There’s a danger that once any regional business ties its fortunes to a London centre – its chances of survival diminish. That’s why a campaign to save Manchester’s Museum of Science and Industry (MOSI) has so taken root in the city and has fuelled a strong sense of injustice.
MOSI isn’t just a ‘nice to have’ attraction in the city centre, it’s an integral part of what Manchester is all about. The start of the world’s first passenger railway service and a valuable educational resource for our children.
Downtown Manchester in Business has had no hesitation in taking a leading role in the “Save MOSI” campaign and have already begun the process of lobbying and voicing our view on this issue. I was on BBC Radio Manchester with Graham Stringer MP drawing a line in the sand on this issue and we have sat down with a number of other businesses in the city to kick off a campaign and agree its scope.
We must from the outset applaud Yakub Qureshi from the Manchester Evening News in bringing this story to the public’s attention and for Downtown members in expressing their outrage on social media sites.
The threat to MOSI comes as the national Science Museum Group is considering shutting it and the National Media Museum in Bradford and the National Rail Museum in York.
The Manchester Evening News reported: “The three northern visitor attractions, which are all part of the London-based museum group, have been put on the chopping block because of funding cuts.”
The last thing any of us in Manchester want to do is engage in a tawdry competition with Bradford and York about who deserves to survive more. Frankly it should never have got to this. It may suit the trustees of MOSI and the Science Museums Group for everyone to target the collation government and the ‘cuts to the arts” agenda. But that’s not the point either. What is the issue here is how important institutions are run and how they are supported and for who.
This campaign is only at the beginning, but it will also throw to the fore some important questions about MOSI and what it is for and how it can be improved too. That’s why we call on businesses and members of the public to start from the premise that MOSI is vital to future scientists and engineers and for the curiosity of Manchester and its visitors.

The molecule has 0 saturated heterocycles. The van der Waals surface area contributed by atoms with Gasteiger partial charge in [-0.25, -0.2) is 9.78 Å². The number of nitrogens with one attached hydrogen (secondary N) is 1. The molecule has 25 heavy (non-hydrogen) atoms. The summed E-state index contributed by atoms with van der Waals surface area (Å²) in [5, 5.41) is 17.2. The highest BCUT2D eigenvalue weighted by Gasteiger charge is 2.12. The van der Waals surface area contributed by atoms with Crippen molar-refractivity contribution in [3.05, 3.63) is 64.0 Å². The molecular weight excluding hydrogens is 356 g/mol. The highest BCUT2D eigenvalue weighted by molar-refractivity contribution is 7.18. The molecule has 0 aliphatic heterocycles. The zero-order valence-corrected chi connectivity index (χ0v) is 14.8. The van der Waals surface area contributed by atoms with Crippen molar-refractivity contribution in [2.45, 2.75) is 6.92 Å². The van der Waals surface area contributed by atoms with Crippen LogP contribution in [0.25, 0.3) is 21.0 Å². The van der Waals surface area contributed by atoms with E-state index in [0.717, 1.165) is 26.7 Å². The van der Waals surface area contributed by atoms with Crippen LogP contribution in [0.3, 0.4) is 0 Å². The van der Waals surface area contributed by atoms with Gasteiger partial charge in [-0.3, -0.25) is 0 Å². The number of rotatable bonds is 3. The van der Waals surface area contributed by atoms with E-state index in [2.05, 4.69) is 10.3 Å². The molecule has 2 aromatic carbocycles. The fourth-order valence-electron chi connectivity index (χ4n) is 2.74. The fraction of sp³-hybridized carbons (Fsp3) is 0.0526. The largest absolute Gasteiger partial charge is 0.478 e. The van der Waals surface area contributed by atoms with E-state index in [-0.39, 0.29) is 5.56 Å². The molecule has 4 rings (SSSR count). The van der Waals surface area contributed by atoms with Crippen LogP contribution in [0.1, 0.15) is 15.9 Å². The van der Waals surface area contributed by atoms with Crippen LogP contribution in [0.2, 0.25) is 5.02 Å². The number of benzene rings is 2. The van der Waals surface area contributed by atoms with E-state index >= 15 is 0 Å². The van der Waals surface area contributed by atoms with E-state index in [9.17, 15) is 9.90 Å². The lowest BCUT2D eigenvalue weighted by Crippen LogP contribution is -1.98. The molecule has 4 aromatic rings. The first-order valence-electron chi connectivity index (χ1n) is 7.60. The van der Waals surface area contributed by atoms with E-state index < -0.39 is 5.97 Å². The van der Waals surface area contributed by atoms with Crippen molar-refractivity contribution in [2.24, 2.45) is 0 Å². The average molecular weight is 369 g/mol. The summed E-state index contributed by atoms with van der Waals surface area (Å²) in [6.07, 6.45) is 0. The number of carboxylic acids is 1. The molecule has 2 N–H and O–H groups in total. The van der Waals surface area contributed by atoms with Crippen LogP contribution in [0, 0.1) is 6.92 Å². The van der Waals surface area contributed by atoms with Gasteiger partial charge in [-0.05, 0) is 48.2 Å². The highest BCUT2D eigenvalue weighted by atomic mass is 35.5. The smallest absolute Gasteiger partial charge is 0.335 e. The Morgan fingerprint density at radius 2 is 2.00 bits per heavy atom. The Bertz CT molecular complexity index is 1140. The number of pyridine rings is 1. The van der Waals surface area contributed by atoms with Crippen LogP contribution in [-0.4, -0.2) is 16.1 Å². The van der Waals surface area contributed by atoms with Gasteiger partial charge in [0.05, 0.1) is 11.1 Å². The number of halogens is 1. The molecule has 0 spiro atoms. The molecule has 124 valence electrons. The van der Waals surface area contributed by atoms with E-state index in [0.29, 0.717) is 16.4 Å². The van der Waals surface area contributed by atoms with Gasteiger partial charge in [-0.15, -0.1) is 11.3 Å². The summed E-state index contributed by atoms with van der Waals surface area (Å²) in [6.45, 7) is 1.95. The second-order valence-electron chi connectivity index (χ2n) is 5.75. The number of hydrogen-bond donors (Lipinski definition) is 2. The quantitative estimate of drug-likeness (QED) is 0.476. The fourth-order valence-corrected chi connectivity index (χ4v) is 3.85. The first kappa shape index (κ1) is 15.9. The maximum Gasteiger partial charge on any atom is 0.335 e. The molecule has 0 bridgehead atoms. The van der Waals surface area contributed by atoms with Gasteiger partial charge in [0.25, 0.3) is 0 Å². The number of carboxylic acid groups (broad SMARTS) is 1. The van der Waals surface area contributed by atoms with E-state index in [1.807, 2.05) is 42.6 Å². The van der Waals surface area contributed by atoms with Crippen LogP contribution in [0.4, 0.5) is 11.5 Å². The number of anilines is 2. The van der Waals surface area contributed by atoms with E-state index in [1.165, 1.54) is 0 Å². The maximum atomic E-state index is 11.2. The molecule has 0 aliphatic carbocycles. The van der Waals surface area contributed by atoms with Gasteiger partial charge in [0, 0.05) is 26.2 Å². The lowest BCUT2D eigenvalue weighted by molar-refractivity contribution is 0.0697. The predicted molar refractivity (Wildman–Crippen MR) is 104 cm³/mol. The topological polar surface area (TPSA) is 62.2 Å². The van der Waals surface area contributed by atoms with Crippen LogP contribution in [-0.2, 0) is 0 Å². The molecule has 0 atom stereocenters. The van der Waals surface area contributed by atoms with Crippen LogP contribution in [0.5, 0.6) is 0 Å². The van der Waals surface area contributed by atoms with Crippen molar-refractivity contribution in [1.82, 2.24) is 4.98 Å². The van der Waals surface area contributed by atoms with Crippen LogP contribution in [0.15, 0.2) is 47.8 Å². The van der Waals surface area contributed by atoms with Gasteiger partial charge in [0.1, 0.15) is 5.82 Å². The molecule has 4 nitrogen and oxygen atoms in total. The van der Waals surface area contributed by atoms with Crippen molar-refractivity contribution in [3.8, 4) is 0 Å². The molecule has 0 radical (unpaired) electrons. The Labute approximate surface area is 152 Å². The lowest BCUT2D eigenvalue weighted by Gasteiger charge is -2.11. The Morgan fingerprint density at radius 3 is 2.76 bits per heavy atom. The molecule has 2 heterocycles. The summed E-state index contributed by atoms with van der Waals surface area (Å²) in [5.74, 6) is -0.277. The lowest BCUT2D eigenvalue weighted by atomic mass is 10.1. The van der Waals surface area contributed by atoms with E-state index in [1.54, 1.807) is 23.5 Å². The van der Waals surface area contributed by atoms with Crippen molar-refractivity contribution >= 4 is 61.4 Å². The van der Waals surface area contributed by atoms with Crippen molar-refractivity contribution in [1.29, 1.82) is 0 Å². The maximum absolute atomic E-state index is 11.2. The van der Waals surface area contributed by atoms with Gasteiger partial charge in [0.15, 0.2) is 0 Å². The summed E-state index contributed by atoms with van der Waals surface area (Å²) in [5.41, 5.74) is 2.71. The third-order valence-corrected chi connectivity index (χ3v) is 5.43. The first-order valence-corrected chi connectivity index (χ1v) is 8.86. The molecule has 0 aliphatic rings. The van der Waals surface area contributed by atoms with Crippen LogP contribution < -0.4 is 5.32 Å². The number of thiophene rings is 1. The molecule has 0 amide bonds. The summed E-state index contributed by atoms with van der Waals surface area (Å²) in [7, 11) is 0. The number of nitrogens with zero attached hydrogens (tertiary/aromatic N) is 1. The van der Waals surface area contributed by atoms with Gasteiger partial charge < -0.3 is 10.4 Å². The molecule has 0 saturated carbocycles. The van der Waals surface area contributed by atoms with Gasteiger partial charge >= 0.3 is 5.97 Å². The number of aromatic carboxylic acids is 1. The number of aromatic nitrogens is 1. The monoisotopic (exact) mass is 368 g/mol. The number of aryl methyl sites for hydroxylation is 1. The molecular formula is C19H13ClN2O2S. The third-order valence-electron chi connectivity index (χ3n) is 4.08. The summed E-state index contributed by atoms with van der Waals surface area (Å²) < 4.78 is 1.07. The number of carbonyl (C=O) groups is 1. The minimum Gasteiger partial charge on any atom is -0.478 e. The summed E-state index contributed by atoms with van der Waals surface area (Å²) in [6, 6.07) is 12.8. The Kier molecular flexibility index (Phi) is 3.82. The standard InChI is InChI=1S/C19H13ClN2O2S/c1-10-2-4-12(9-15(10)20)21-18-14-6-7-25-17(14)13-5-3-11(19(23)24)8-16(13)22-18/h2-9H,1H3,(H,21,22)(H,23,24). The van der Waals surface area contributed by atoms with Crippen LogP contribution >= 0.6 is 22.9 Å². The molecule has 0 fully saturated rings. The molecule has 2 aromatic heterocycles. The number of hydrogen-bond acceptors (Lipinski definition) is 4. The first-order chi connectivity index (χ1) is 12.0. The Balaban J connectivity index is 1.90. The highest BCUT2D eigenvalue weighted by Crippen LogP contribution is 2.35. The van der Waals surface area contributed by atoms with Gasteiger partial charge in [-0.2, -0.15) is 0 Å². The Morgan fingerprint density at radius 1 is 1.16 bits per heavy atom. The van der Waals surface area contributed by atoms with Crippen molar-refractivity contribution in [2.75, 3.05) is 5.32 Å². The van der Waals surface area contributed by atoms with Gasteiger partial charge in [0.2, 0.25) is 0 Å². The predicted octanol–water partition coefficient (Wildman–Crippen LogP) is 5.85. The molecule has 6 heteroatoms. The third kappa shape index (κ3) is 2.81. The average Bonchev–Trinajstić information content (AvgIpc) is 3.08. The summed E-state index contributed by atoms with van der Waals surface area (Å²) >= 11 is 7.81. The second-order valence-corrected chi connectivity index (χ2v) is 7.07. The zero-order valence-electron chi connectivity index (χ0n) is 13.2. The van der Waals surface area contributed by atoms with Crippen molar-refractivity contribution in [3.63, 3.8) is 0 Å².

We also need to remind The Science Museum Group that they have a commitment to transfer all existing Grant in Aid on the condition that the site and collections would be preserved for a minimum of 25 years.
While we appreciate the trustees have a difficult job to balance their budget in the teeth of cuts to their budget, it is not acceptable that MOSI can be sacrificed, or that it can be even considered for closure.
As Graham Stringer MP told the Manchester Evening News: “I’m appalled at the idea we will end up with only museums in London. Something like 90 per cent of the funding for art galleries and museums goes into London already. It’s an extraordinary amount.”
Andrew Stokes, chief executive of Marketing Manchester, says: “MOSI is a museum of national significance and its visitor figures speak for themselves. Its location on the site of the world’s first passenger railway station adds to its appeal and provides a real tourism hub for the Castlefield area. Marketing Manchester will support wholeheartedly any campaign to keep the museum’s doors open – not only for the people of Greater Manchester, but also for the million international visitors a year that the city attracts.”
Jonathan Schofield, tour guide, and Manchester Confidential editor, says: “What is certain is that proposing something as blatantly unfair and desperate as closing all the Science Museum Group’s northern properties while keeping on the equally struggling London one looks shocking.”
So, stay posted, stay close and above all, Save MOSI.
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